Council plans to streamline dispensary process
Sonoma City Council will review new guidelines in the city’s Commercial Cannabis Ordinance on Wednesday to streamline the process for a second storefront cannabis business to operate within city limits.
In April, the council approved an amendment to the ordinance to pave the way for a second walk-in cannabis store. At the same time, council members asked city staff to find ways to shorten the assessment and selection process when granting a conditional certificate to operate a cannabis business. The process of awarding the first certificate, approved for the Sparc dispensary at the end of 2020, took almost a year.
Sparc’s proposal to operate its dispensary in the former El Gallo Pinto restaurant at 19315 Sonoma Highway is submitted to the Sonoma Planning Commission for a final review on Thursday, September 9 – more than 21 months since the city began to Submit nominations for dispensary applicants in January of 2020.
Mayor Madolyn Agrimonti expressed frustration this week that the process has taken so long.
âCurrently, I’m waiting for the first dispensary to open,â Agrimonti said when asked about the prospect of a second business.
The viability of a second dispensary in Sonoma, she said, will be a matter of “supply and demand.”
âAnyone considering opening a second clinic should take this into account. Like any business would, âsaid Agrimonti.
The city’s initial commercial cannabis ordinance was approved in June 2019 and authorized a storefront business and a delivery business. But during the ensuing application period, no proposals were received for a conditional certificate for a delivery-only dispensary, leading some board members to seek approval from a second storefront company. in place.
As with the previous selection process, the new guidelines will assess applicants based on criteria such as the qualifications and experience of the property, the community benefits they can offer, and business, safety, security and business plans. solid work.
But City staff believe significant time savings will be achieved by requiring applicants to identify a proposed site for their dispensary with their initial submission – a change from the current process which provides for a separate period to identify a dispensary. site after a first round of application review.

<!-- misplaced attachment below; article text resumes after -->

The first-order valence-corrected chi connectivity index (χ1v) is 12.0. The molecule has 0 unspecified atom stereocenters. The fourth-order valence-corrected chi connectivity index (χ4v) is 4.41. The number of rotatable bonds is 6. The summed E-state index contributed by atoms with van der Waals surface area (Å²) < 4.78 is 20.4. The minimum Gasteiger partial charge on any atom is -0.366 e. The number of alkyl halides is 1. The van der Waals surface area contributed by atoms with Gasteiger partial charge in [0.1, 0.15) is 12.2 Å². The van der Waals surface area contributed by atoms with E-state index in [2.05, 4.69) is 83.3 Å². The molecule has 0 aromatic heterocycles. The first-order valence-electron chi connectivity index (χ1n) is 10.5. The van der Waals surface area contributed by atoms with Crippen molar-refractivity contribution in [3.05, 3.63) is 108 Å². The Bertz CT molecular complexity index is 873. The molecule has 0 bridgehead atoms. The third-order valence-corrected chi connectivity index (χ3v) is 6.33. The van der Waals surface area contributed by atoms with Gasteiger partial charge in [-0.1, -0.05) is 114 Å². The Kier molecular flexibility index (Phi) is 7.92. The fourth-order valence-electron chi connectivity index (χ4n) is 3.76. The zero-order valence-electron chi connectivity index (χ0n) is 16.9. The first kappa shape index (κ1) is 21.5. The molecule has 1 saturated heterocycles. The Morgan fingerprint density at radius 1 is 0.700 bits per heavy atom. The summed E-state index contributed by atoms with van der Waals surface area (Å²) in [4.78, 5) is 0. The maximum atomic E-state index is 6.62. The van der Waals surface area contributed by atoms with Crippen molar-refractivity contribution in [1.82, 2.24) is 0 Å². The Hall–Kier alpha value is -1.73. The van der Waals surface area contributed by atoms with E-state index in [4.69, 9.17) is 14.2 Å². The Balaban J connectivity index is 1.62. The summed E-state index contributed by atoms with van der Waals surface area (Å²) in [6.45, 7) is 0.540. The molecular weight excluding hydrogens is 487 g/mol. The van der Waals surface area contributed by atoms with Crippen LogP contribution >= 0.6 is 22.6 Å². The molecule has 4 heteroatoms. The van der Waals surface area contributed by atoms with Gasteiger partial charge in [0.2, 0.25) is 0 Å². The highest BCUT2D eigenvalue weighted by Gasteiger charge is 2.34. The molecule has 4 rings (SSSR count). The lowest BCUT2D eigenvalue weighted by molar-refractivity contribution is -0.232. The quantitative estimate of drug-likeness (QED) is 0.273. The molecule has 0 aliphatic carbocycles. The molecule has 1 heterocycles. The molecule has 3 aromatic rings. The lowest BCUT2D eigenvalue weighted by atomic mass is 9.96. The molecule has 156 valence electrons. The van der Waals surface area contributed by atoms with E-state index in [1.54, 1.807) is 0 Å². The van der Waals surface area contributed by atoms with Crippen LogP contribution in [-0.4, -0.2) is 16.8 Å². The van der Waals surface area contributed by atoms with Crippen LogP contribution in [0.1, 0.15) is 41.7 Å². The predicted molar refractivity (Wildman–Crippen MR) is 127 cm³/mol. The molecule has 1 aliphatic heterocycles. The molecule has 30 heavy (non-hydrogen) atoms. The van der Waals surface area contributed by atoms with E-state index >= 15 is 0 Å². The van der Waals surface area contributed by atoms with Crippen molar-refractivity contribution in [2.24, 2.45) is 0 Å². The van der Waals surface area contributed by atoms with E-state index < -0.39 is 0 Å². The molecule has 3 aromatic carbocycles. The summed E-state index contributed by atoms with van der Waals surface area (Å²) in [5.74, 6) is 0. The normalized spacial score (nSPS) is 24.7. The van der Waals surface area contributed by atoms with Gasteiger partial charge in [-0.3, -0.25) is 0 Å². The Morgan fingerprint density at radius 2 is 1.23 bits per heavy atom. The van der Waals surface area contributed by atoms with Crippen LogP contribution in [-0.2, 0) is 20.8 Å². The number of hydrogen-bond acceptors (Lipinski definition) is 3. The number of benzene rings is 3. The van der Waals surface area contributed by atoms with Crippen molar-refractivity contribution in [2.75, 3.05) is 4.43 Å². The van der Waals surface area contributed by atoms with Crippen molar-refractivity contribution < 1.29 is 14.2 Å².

Additionally, if fewer than five submissions are received, applicants will be treated as finalists for the certificate and proceed immediately to the second phase of the selection process, which includes presentations to city council and tours of proposed dispensary sites.
Each applicant will be required to submit a non-refundable fee of $ 12,000, to pay for the time of City staff and the consultant during the application process.
While Sparc is the only certified walk-in dispensary within Sonoma city limits, three other dispensary requests are currently under consideration in the Sonoma Valley – at 15499 Arnold Drive (corner of Madrone Road), 15 Fremont Drive (at Highway 121/116) and 8910 Highway 12 (near Palooza Brewpub in Kenwood).
Water scarcity and conservation plan
The council is also considering at the September 8 meeting an ordinance that better aligns the current water conservation and scarcity plan of the city’s municipal code with the urban water management plan and the city plan. emergency in case of water shortage adopted by the council last June.
The main difference between drought mitigation policies is that the current plan, adopted in 2015, outlines four stages of water scarcity during which increased water reductions would be required, while the new policies include six stages. reduction.
The six steps run the gamut of voluntary step 1 reduction measures, such as asking residents not to wash sidewalks and driveways with hoses, and that restaurants only serve water, to the Stage 6 ban on all new landscaping using water and requiring residents to reduce water by 55% from previous use.
City staff recommend that Council make the changes to standardize plans and help the City meet its water conservation goals.
Fines for violation of water bodies are $ 100 for the first violation, $ 200 for the second, and $ 300 for a third or subsequent violation within one year.
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